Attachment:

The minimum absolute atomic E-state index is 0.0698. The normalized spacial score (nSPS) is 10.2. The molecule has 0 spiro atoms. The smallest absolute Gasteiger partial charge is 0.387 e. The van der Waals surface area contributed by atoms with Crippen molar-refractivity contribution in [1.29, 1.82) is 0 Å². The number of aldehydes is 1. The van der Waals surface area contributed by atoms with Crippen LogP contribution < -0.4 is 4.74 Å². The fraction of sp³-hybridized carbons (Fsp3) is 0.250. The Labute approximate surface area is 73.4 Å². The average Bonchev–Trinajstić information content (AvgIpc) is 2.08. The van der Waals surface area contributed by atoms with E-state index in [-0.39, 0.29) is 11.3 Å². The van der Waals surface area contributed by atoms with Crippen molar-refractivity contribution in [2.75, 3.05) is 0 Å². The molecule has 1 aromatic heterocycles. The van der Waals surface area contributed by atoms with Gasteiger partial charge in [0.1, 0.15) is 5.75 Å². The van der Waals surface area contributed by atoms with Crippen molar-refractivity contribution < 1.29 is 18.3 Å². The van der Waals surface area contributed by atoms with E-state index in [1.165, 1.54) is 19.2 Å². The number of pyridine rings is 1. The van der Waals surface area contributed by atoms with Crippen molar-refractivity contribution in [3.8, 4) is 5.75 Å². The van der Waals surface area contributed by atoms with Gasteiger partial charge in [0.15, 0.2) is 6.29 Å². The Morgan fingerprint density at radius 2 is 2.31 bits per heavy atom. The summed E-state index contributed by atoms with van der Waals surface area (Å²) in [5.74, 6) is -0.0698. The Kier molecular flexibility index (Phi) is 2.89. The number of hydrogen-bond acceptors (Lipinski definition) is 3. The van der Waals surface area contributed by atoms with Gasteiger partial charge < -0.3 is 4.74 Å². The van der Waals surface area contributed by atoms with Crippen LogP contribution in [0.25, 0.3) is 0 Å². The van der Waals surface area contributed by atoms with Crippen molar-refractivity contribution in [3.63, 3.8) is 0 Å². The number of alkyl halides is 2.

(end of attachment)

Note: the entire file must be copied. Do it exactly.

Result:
The minimum absolute atomic E-state index is 0.0698. The normalized spacial score (nSPS) is 10.2. The molecule has 0 spiro atoms. The smallest absolute Gasteiger partial charge is 0.387 e. The van der Waals surface area contributed by atoms with Crippen molar-refractivity contribution in [1.29, 1.82) is 0 Å². The number of aldehydes is 1. The van der Waals surface area contributed by atoms with Crippen LogP contribution < -0.4 is 4.74 Å². The fraction of sp³-hybridized carbons (Fsp3) is 0.250. The Labute approximate surface area is 73.4 Å². The average Bonchev–Trinajstić information content (AvgIpc) is 2.08. The van der Waals surface area contributed by atoms with E-state index in [-0.39, 0.29) is 11.3 Å². The van der Waals surface area contributed by atoms with Crippen molar-refractivity contribution in [2.75, 3.05) is 0 Å². The molecule has 1 aromatic heterocycles. The van der Waals surface area contributed by atoms with Gasteiger partial charge in [0.1, 0.15) is 5.75 Å². The van der Waals surface area contributed by atoms with Crippen molar-refractivity contribution < 1.29 is 18.3 Å². The van der Waals surface area contributed by atoms with E-state index in [1.165, 1.54) is 19.2 Å². The number of pyridine rings is 1. The van der Waals surface area contributed by atoms with Crippen molar-refractivity contribution in [3.8, 4) is 5.75 Å². The van der Waals surface area contributed by atoms with Gasteiger partial charge in [0.15, 0.2) is 6.29 Å². The Morgan fingerprint density at radius 2 is 2.31 bits per heavy atom. The summed E-state index contributed by atoms with van der Waals surface area (Å²) in [5.74, 6) is -0.0698. The Kier molecular flexibility index (Phi) is 2.89. The number of hydrogen-bond acceptors (Lipinski definition) is 3. The van der Waals surface area contributed by atoms with Gasteiger partial charge < -0.3 is 4.74 Å². The van der Waals surface area contributed by atoms with Crippen LogP contribution in [0.25, 0.3) is 0 Å². The van der Waals surface area contributed by atoms with Crippen molar-refractivity contribution in [3.63, 3.8) is 0 Å². The number of alkyl halides is 2.